The fireman explained that he had cautioned the deceased regarding this accumulation, and pointed out its range and the limit of safety. The result, however, proves the absurdity of attempting to work with an unprotected light in the immediate neighbourhood of fire-damp, and with no other protection than an imaginary line of safety formed by a current of air, changing with the varied conditions of the shaft and airways.
Newspaper report - Old Monkland pages
1861February9ThorntonKilmarnockArchibald FinnieDavid WallaceSinker35In shaftsA “seizing” of the pipes gave way while the deceased was engaged connecting the column of pumps with a lodgement  
1861February13DundonaldDunfermlineJames A NaismithHenry AllanCollier  Falls of roofFall of stone from roof  
1861February16MilnwoodHolytownJohn ChristieRobert PattisonCollier  ExplosionsExplosion of fire damp

From Main body of report: February 16th, at Milnwood, resulting in the death of two persons, who were working in the pit during the time the ventilating furnace was in course of being erected
Daniel SweeneyCollier 
1861February18BurnbraeAirdrieJohn RussellJohn MackayCollier  MiscellaneousCrushed by hutch coming up an incline

From Main body of report: At Burnbrae, near Airdrie, on February 18th where one person was killed by a hutch coming up an incline
Newspaper Report -New Monkland pages
1861February19StevenstonHolytownStevenston Coal CoAlexander RobertsWaggon driver  Above groundCrushed by waggons

From Main body of report: At Stevenson, near Holytown, where a young man was crushed by waggons on branch railway
1861February27WoodendBathgateColtness Iron CoAlexander WeirMiner  Falls of roofFall of stoneNewspaper report
1861February28EastfieldRutherglenThos. G BuchananJohn JacksonDrawer14In shaftsBy falling down a “blind” shaft or stapleNewspaper report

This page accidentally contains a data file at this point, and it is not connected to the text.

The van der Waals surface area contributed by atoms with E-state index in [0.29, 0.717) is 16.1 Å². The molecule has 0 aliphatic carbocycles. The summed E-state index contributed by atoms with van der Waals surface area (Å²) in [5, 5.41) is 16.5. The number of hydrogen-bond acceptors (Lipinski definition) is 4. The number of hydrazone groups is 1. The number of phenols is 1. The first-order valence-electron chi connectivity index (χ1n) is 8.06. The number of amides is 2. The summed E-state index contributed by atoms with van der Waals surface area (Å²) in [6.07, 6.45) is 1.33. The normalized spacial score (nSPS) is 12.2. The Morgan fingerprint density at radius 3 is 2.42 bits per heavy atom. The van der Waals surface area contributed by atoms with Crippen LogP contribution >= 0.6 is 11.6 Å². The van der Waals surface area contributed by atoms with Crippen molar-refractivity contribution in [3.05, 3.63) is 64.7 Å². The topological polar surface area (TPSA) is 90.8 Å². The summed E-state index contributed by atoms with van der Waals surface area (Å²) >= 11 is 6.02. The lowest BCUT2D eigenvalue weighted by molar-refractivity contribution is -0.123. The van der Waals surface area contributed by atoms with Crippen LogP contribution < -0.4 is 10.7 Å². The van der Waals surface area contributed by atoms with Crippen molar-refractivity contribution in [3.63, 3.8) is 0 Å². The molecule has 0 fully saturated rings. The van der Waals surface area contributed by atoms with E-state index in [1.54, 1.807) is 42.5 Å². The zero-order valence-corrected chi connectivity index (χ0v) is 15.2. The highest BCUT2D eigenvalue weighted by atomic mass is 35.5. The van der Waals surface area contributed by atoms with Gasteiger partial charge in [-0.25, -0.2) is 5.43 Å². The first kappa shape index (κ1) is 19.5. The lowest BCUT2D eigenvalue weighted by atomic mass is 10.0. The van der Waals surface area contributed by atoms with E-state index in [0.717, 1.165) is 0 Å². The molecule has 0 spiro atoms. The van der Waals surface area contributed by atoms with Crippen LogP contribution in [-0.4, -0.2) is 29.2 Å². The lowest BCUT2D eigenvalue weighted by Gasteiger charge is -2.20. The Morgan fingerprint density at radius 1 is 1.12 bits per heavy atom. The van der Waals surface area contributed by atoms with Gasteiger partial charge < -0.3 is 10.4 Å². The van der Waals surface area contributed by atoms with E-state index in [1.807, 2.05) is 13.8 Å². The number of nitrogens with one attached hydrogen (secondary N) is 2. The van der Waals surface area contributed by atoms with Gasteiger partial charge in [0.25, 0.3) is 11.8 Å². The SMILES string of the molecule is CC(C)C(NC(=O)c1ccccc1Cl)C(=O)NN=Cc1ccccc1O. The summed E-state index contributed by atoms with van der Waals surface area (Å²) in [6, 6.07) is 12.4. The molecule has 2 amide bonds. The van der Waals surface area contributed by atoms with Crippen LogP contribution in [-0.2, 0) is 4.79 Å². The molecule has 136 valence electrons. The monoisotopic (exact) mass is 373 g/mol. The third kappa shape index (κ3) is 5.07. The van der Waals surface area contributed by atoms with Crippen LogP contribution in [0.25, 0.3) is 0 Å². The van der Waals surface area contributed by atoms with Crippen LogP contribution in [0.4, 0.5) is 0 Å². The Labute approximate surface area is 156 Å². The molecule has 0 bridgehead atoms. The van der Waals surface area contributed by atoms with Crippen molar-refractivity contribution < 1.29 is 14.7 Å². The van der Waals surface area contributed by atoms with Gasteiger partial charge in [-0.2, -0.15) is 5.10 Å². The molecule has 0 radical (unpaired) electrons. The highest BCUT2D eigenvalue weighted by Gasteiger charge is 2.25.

1861February28GarthamlockBailliestonJames PantonDaniel MartinCollier44Falls of roof and coalFall of roofNewspaper report
1861March1TorbanhillBathgateJames Russell & SonThomas ChalmerPitheadman  In shaftsFalling down pit from surfaceNewspaper report
1861March6BraeheadCumnockWilliam Baird & CoJohn CopelandMiner21Ironstone mines – falls of ironstone and roofFall of ironstone  
1861March6DixonCumnockWilliam Baird & CoPatrick MonachanMiner27Ironstone mines – falls of ironstone and roofFall of ironstone  
1861March8Campsie MineLennoxtownHurlet & Campsie Alum CoJohn BennieDrawer55Falls of roof and coalFall of roof  
1861March8DreghornIrvineArchibald KennethGeorge MartinCollier34Falls of roof and coalFall of coal  
1861March9Kinneil Iron WorksBo'nessWilliam Wilson & CoOwen ScullyEngine fireman  Above groundExplosion of steam boiler

From Main body of report: On March 9th, at Kinniel Iron Works, where an engine fireman was killed by the explosion of a steam-boiler
1861March12StevensonHolytownStevenson Coal CoJohn BairdCollier   MiscellaneousCrushed by hutch where he was working at bottom of pit